Union Savings Bank moved into this building, designed by the New York City firm of Berg & Clark, on Tuesday, March 29, 1887, after the first floor was completed. You can read more about the history of Union Savings Bank here.
"Intuition is not raw feeling. When you turn design over to intuition, you imbue the design with a system of proportions. Proportion, how one shape relates to another, is at the center of the old way of seeing. Mastery of proportion demonstrates a kind of judgment that goes far beyond what your "practical" side knows how to do. In a sense, using intuition is far more practical than any other method of design. Intellect calculates effect, intuition organizes shapes. Effect has its place; function has its place; keeping the rain out has its place. But we are too good at keeping the rain out; it is almost the only thing we do. The goal of design is not to find the correct proportions; the goal is to express life. It is not necessary, it can be counterproductive, to try to be lively, interesting, mysterious. To make a building that comes alive, it is, above all, necessary to play among the patterns.
"When we visit the old towns, when we go into an ancient cathedral, when we see a masterpiece by a twentieth-century architect, we notice something most of our buildings lack. As we look at these places we know something is absent from the everyday buildings of our time—the suburban house, the office building, the mall. And we accept this lack. We may complain about it, but in the end, we don't expect our buildings to have that spark we see in the buildings of the past. Theorists tell us we should accept the "Ugly and Ordinary" building. We assume there must be an unbridgeable gap between what our age builds and what was once produced with a light touch, as a matter of course. But there were once, and there can be again, interesting, even magical, ordinary buildings."
Jonathan Hale, The Old Way Of Seeing. Boston: Houghton Mifflin, 1994.
Monday, January 21, 2008
"There is nothing, except a tragic death wish, to prevent us from re-ordering our priorities, so that the pursuit of peace will take precedence over the pursuit of war."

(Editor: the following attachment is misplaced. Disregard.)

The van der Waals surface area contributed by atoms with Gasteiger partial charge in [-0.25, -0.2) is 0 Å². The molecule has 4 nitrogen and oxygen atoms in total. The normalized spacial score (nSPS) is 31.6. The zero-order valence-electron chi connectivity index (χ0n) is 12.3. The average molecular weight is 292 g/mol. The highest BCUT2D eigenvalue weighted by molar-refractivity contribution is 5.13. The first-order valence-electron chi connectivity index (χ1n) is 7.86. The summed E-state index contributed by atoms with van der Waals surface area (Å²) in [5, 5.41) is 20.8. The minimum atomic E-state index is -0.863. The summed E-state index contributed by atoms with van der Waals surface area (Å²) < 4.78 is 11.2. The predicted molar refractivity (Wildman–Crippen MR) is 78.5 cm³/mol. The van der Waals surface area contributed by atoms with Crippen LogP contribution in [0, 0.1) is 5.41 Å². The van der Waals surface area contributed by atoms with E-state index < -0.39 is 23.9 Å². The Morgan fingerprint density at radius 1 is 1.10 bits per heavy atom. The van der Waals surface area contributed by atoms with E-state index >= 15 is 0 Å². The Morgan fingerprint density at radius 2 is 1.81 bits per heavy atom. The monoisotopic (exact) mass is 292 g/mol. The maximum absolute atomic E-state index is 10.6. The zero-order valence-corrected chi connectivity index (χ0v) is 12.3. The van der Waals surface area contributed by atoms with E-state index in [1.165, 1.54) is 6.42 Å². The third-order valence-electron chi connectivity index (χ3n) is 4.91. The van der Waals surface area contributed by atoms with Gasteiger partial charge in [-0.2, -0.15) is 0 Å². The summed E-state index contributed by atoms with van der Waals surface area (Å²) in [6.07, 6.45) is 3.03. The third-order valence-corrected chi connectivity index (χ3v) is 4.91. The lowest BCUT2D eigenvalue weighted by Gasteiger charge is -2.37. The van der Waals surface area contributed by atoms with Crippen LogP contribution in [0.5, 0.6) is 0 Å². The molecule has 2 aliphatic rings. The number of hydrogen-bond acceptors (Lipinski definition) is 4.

Declaration of Independence from the War in Vietnam, delivered by Dr. Martin Luther King Jr., April 1967, at Manhattan’s Riverside Church. Click here for the full text and a portion of the audio of the speech.
NOTE: I have replaced the original image with one that I found at the Images of 20th Century African American Activists page at the Library of Congress website. These images are all believed to be in the public domain unless otherwise noted.
Tuesday, January 15, 2008
It's still intersession at school, and instead of all the web programming projects I had lined up, I've been learning the ins and outs of selling on eBay and Amazon in an effort to make ends meet for this one last year of graduate school. (Seller name firstgentrekkie on both, if you're interested.) So I haven't been out taking pictures lately, although I did snap a few photos of Monday morning's snowfall. It almost looks like I had the camera in B&W mode, doesn't it?
I learned about this website from librarian blogger Helene Blowers at LibraryBytes. I took the full-blown Myers Briggs test about 20 or 25 years ago, and as I recall I was much more centered then. It seems that age has made me more introverted, more perceptive, and less judgmental. I'm still pegged as an engineering type, though. I guess some personality aspects are immutable.